it seems that one option (of course, not the only one) might be a multipronged plan of obfuscation and covert action, to buy your national economy time and opportunity to change itself before either the external controlled forces (e.g. Europe, China, Iran) gather sufficient strength and awareness to move forward around you, or the external uncontrolled forces (e.g. peak oil, climate change) invoke catastrophe.

I would like to think this might be true. I doubt it, though, because I don't see enough evidence of internal change, except toward a theocratic fundamentalist social agenda. Unless the powers that be are far far more intuitively aware than any of us have previously given them credit for, and they believe the anger and social chaos their own social policies are creating will spur Americans out of their apathy and toward change, in some great sudden shift.

Or it could be that they don't think it possible to prevent the collapse, and instead are banking on a fascist theocracy as the best way to hold the nation together in the coming chaos. Survivalism writ large. Now there's a frightening thought, especially if applicable to the voting in of Pope Benedict. The Catholic Church, although much less directly powerful today, nevertheless has feelers in every aspect of world politics and economics, and would be well situated to forsee global changes in a unique perspective.

As an American, this is profoundly scary. As a world citizen and long thinker, this is utterly fascinating.

Iraq: not about the oil. Well, mostly not.

It's an old article, but well worth reading. Fascinating (in the gut-tightening sense) even if it isn't 100% accurate.

"In this power game, least understood is the role of preserving the dollar as the world reserve currency, as a major driving factor contributing to Washington's power calculus over Iraq in the past months. American domination in the world ultimately rests on two pillars -- its overwhelming military superiority, especially on the seas; and its control of world economic flows through the role of the dollar as the world's reserve currency. More and more it is clear that the Iraq war was more about preserving the second pillar -- the dollar role -- than the first, the military. In the dollar role, oil is a strategic factor."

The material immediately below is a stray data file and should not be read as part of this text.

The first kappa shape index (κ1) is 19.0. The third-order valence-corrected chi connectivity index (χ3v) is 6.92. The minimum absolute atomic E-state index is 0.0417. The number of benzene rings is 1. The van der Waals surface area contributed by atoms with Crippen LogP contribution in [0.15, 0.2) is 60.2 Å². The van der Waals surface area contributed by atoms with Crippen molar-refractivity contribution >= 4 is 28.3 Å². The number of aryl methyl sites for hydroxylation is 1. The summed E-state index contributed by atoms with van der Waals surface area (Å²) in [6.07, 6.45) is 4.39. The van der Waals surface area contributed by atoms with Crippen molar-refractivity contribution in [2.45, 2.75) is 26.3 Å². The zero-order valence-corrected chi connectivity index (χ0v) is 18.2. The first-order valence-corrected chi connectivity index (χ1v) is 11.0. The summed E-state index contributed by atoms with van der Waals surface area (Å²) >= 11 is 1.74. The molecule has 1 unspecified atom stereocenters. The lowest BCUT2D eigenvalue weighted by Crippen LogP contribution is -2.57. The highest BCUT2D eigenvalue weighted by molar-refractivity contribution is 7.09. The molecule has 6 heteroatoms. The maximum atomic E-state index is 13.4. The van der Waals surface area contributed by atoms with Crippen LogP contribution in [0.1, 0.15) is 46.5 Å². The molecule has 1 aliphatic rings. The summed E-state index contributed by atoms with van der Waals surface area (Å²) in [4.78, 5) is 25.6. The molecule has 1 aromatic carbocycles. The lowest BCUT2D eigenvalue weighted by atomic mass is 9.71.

Not being a trained economist, I can only speculate as to the accuracy of some of the claims made here, yet it "feels" right. Regardless of affected mannerisms, Bush isn't stupid, and certainly his neocon cabal isn't that dumb either (Ashcroft aside). There had to be something important about Iraq to risk so much in open war against it. And does anyone remember what was going on in the news before 9-11? China. The political news stress was "all China all the time." I recall thinking it looked like Bush wanted us to go to war against China! * I started poking around, and uncovered lots of information that US economists were scared that China was going to diversify from its purchases of US Treasury bonds - IOW, stop supporting the dollar-based global economic system - which would have a similar net effect as mentioned in the article above.

Given the apparently precarious position of the US dollar in the world economy, it seems nearly inevitable that there will be a collapse at some point. And what will we, the hubristic possessors of the greatest military in the world, do then? (for a hint, read historic documents on the Weimar Republic's economic woes) Of course, one thing clearly implied in the article but not said openly is that the global economic system once "based" in gold is now based in OIL. And the oil is running out. If you have an economy based in oil, and the oil is running out, and the rest of the world is trying to move away from that economy..... (to be continued)

* All the discussion of Pearl Harbor and the hypercelebration of our WWII victories was also useful for setting an appropriate national tenor for "responding" to 9/11 with a war. Want to real-world scare yourself with a fictional techno-thriller? Read Tom Clancy's "Red Storm Rising." While mentally replacing the Soviets with us.

13 April 2005

screwed is screwed.


"It would be nice if the "remote viewing" Tibetan monks were right (assuming the India Daily story is true), but I am not counting on alien interventionists to save the world from a really bad end in 2012 or any other year. More to the point, I am expecting that we are going to be finding out the hard way just how screwed we are, and that we've no one to blame for it but ourselves, and that it doesn't matter if we're sorry and repent and pray and gnash our teeth and rend our clothes and become all Biblical and shit, because screwed is screwed."